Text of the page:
Back to Top Skip to main content Skip to sub-navigation

Be proactive in looking for early signs of testicular cancer

Image of Military health personnel giving and examination. Air Force 2nd Lt. Kylee Bolinder (left), 60th Inpatient Squadron nurse, cleans a power port on Nicholas Pilch, 60th Air Mobility Wing. Pilch underwent chemotherapy for testicular cancer in 2020. It is important for servicemen to do monthly self-exams to screen for early signs of testicular cancer. While rare, testicular cancer is most prevalent among men between the ages of 15-34 (Photo by: Nicholas Pilch, 60th Air Mobility Wing Public Affairs).

Recommended Content:

Medical and Dental Preventive Care Fitness | Men's Health | April | Sexual Assault Awareness and Prevention

Testicular Cancer Week is an important time to remind service members to be proactive in their health.

According to Navy Lt. Cmdr. (Dr.) Dorota Hawksworth, a urologist at Walter Reed National Military Medical Center, testicular cancer is very rare, but is most common amongst males between 15 and 34 years of age, the age bracket of many military members.

Testicular cancer is a disease in which malignant cells form in the tissues of one or both testicles. While the diagnosis of cancer can be frightening, testicular cancer can usually be cured.

"Many men have no known risk factors," said Hawksworth, "the known risk factors [for testicular cancer] can't be changed."

These risk factors include a personal history of undescended testicle or prior testicular cancer, family history of testicular cancer, HIV infection, diagnosis of Klinefelter's disease, age, race, and ethnicity, Hawksworth noted. White males develop testicular cancer at a rate four times higher than that of Black males, according to cancer.gov.

Testicular cancer can be detected early through screenings both at home and by a doctor.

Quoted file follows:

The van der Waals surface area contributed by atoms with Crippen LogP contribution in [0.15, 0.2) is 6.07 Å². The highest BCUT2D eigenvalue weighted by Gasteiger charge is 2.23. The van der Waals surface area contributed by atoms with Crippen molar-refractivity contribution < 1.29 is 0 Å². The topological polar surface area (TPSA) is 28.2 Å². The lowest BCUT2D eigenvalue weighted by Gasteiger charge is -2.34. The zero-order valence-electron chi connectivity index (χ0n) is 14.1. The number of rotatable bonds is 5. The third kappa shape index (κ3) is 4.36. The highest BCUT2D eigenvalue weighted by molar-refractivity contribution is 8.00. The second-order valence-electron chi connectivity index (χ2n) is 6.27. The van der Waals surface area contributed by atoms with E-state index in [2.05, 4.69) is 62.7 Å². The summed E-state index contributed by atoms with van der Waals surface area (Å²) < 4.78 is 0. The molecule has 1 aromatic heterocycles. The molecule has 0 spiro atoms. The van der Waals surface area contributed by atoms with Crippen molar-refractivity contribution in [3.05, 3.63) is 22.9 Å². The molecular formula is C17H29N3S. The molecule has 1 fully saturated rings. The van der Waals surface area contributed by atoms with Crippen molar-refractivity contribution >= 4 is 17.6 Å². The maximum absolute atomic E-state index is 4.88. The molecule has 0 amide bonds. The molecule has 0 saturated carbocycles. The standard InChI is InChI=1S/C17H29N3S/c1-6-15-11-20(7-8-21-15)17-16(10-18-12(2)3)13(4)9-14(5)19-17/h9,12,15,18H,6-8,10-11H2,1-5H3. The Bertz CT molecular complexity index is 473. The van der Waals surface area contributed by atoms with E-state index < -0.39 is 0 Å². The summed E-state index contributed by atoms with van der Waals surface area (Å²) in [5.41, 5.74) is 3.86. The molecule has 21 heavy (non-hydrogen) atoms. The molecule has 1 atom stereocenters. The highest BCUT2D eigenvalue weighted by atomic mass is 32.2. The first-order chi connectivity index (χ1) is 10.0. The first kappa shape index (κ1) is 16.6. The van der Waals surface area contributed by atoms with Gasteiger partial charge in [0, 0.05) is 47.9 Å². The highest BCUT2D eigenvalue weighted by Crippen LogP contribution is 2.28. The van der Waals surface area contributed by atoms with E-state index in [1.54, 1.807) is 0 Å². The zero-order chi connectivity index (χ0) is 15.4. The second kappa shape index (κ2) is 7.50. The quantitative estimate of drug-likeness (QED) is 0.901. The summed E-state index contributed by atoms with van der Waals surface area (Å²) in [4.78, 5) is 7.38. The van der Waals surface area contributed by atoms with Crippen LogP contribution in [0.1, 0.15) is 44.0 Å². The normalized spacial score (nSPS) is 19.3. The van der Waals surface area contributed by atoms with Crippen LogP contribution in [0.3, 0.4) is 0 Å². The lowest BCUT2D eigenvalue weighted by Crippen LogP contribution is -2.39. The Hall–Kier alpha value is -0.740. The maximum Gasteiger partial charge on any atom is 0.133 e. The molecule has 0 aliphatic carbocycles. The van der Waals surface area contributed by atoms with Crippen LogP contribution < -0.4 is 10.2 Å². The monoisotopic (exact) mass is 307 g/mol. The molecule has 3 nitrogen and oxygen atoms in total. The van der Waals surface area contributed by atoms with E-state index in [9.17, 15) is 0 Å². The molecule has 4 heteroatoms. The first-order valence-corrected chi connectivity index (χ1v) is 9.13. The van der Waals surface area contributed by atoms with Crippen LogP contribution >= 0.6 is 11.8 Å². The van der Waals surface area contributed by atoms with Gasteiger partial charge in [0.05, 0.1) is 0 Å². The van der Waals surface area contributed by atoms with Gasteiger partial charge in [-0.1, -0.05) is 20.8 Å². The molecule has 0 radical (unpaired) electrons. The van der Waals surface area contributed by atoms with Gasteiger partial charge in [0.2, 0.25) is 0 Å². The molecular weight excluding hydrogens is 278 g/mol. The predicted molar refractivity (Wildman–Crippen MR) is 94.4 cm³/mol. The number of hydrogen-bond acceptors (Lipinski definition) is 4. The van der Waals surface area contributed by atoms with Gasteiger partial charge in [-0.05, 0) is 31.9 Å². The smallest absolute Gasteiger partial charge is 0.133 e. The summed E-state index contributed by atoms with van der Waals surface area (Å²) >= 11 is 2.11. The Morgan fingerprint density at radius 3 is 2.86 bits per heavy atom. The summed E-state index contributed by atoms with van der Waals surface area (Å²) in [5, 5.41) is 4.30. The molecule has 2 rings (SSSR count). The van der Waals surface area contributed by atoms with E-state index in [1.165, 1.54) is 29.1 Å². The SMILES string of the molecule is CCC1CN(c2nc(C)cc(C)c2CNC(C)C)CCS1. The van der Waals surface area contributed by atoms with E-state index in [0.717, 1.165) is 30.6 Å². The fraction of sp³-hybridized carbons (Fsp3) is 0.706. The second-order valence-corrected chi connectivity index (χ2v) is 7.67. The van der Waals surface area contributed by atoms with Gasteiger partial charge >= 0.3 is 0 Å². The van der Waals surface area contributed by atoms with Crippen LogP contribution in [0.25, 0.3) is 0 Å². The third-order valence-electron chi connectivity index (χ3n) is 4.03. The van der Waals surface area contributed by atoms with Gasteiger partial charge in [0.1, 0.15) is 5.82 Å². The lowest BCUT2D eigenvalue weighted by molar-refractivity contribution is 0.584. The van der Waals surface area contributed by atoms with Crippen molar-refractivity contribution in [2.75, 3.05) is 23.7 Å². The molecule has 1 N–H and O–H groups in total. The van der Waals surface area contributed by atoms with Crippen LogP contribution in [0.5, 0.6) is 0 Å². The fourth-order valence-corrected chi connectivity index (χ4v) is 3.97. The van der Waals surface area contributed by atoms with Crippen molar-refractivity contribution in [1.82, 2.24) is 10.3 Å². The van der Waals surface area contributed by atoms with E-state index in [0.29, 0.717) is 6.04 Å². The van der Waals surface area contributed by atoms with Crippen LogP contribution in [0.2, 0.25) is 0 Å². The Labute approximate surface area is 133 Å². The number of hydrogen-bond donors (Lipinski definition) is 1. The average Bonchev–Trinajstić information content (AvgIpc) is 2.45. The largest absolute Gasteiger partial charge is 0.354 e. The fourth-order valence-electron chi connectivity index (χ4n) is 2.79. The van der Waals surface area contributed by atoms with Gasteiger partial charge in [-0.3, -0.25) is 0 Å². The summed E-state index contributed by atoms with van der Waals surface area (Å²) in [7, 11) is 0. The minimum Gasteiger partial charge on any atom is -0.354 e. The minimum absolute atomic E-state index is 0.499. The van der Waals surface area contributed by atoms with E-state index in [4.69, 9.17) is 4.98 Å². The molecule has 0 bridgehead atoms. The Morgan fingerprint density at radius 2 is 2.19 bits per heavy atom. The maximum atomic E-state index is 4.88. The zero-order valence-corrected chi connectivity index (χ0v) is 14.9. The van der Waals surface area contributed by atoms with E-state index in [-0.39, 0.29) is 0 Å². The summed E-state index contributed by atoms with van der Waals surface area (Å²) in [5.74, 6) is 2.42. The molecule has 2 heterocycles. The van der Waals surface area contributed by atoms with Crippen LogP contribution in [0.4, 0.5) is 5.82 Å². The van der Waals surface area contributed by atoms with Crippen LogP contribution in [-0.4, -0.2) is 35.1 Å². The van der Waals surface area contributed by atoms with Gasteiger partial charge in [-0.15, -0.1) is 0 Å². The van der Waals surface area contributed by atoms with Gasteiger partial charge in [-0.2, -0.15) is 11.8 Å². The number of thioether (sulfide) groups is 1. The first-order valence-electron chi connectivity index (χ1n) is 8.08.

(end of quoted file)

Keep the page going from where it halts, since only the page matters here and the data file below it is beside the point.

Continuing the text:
"Screening means looking for cancer before person has any symptoms. This process is performed differently, depending on the type of cancer," said Hawksworth.

Testicular cancer however has no standard routine or screening. According to Hawksworth, most testicular cancers are found by a man or his partner, either by chance or by a self-screening.

Self-exams should be performed monthly and in a warm environment such as a bath or shower to allow the scrotum to be more "relaxed," Hawksworth noted. Then each testis should be felt separately, using both hands to ensure that the contour is even and smooth with an egg-like shape with both testes about the same size.

If during a self-exam a patient finds a nodule or hard mass on or around the testicle, a size change, or difference in one or both testes, pain, or if the patient "thinks" he feels something and is unsure, he should seek medical attention urgently.

According to Hawksworth, most tumors present with a painless mass or swelling in one or sometimes both testes. Testicular pain only occurs in about 10% of men with testicular cancer. Men may have systemic, as opposed to localized, pain, "they may complain about breast swelling, back pain, or an abnormal pain or mass," said Hawksworth.

If caught early enough, many testicular cancers can be removed through surgery. According to cancer.gov, testicular cancer has a 95% five-year survival rate.

You also may be interested in...

New Army Policy Better Enables Victims to Report Sexual Assault

Article Around MHS
8/19/2022
Military personnel at Sexual Assault Prevention Program

A new policy recently implemented by the Army is designed to help remove possible barriers that may prevent Soldiers from reporting sexual assault.

Recommended Content:

Sexual Assault Awareness and Prevention | Women's Health

Soldiers Not Immune to Damage of Sun's Rays

Article Around MHS
7/28/2022
Soldiers not immune to damage of sun’s rays

Some soldiers have a greater risk for developing skin cancer than others. For July’s UV Safety Awareness month, soldiers should be aware of their risks and how to reduce their chances of skin cancer.

Recommended Content:

Health Readiness & Combat Support | Medical and Dental Preventive Care Fitness | Summer Safety

Be Prepared with Back-to-School Immunizations

Video
7/28/2022
Be Prepared with Back-to-School Immunizations

Air Force Surgeon General Miller encourages parents to get their kids immunized before heading back to school in the fall.

Recommended Content:

Medical and Dental Preventive Care Fitness | Children's Health | Immunizations | Back to School Immunizations

BJACH Discusses Men’s Health – Part 5: Lt. Col. James Kenisky

Article Around MHS
7/12/2022
BJACH discusses Men’s Health – Part 5: Lt. Col. James Kenisky

Army Lt. Col. James Kenisky is a doctor of pharmacology and the chief of pharmacy at BJACH, and recently discussed his professional opinion on men's health.

Recommended Content:

Men's Health

BJACH Discusses Men's Health Part 3: Capt. Gregory DeRose Jr.

Article Around MHS
6/29/2022